Good news for homeowners with mortgages: the number of people who are falling delinquent on their mortgage payments keeps getting lower, according to a new report published today by CoreLogic.
Overall, mortgage delinquencies fell a 0.6 percentage point year over year in April to 4.2 percent, from 4.8 percent in April 2017. When compared to the month prior — March 2018 — delinquency rates are also down a 0.1 percentage point.
These numbers keep up a welcome downward trend — fewer and fewer people are not able to make the monthly payments on their mortgage and are now well below the height of the financial crisis of 2007-2008.
There was also positive news for foreclosure rates, in which the government seizes property due to the owner’s inability to make payments. At a steady 0.6 percent since August 2017, this rate is the lowest it’s been since it was also 0.6 percent in June 2007.
“Job growth, home-price appreciation and full-doc underwriting have pushed delinquency and foreclosure rates to the lowest point in more than a decade,” said Dr. Frank Nothaft, chief economist for CoreLogic, in a statement.
“Together, this heightened financial stability is pushing delinquency and foreclosure rates to record lows.”
While even early-stage delinquencies (in which a mortgage payment is late by 30 to 59 days) were down to 1.8 percent from 2.2 percent compared to April 2017, some pockets of the country still struggled more than others.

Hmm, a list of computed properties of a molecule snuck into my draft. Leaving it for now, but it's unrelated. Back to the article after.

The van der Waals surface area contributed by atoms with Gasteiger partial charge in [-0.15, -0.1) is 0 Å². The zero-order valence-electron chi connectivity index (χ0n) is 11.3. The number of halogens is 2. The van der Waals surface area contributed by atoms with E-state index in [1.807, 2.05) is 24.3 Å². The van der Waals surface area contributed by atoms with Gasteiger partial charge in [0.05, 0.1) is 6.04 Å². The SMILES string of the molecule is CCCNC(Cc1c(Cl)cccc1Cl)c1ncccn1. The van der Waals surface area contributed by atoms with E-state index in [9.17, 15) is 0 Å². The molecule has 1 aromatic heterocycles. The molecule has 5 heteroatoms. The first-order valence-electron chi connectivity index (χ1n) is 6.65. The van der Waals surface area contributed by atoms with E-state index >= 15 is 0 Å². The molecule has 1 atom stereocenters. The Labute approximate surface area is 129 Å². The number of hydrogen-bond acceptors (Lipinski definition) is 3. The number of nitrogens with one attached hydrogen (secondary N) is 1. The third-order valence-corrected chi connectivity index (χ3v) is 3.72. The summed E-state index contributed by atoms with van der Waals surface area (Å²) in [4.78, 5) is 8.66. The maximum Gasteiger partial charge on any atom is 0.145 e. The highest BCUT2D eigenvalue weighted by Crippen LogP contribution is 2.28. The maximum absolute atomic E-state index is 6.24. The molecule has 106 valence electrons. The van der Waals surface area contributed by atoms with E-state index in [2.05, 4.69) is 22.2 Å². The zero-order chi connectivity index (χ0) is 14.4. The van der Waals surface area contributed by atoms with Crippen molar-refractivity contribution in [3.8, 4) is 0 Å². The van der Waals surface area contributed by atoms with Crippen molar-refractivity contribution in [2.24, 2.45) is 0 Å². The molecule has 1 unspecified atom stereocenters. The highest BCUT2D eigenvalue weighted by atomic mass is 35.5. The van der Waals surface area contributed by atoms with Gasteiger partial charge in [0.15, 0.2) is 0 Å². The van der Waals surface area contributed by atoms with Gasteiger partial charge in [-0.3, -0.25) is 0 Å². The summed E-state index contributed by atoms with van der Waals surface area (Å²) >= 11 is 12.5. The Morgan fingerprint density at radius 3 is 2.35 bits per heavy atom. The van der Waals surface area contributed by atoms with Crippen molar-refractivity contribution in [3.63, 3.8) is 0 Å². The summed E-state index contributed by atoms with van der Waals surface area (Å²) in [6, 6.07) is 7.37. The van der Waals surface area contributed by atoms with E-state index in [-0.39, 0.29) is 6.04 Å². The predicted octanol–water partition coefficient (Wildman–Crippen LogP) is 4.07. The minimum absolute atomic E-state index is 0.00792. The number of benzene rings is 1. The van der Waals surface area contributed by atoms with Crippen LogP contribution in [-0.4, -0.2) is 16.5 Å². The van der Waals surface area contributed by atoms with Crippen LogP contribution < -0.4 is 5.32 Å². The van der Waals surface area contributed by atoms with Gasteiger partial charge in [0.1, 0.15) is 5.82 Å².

The states with the highest 30-day mortgage delinquency rates in April 2018 were Mississippi (7.7 percent), Louisiana, Florida, New York and Alabama. The states with the lowest 30-day delinquency rates were Colorado (1.8 percent), North Dakota, Washington, Montana and Oregon.
In past reports, CoreLogic specified that major natural disasters such as the hurricanes that hit U.S. coastal areas last summer, often leave homeowners scrambling to figure out whether to sell, repair the damage or try to use their insurance to claim some of the damages.
Unsurprisingly, states that were hit hard by hurricanes Harvey and Irma in 2017 — namely, Florida and Texas — were the only ones that saw gains in 90-day delinquency rates month to month, from 2.8 percent to 4.3 percent and 1.7 percent to 2.2 percent, respectively. In Puerto Rico, the 90-day delinquency rate quadrupled.
“Delinquency rates are nearing historic lows, except in areas impacted by extreme weather over the past 18 months, reflecting a long period of strict underwriting practices and improved economic conditions,” said Frank Martell, president and CEO of CoreLogic, in a statement. “Last year’s hurricanes and wildfires continue to affect today’s default rates.”
However, there was a bright spot for Texas, which saw overall delinquencies fall a 0.1 percentage point year over year, showing a general recovery from the devastating Hurricane Harvey.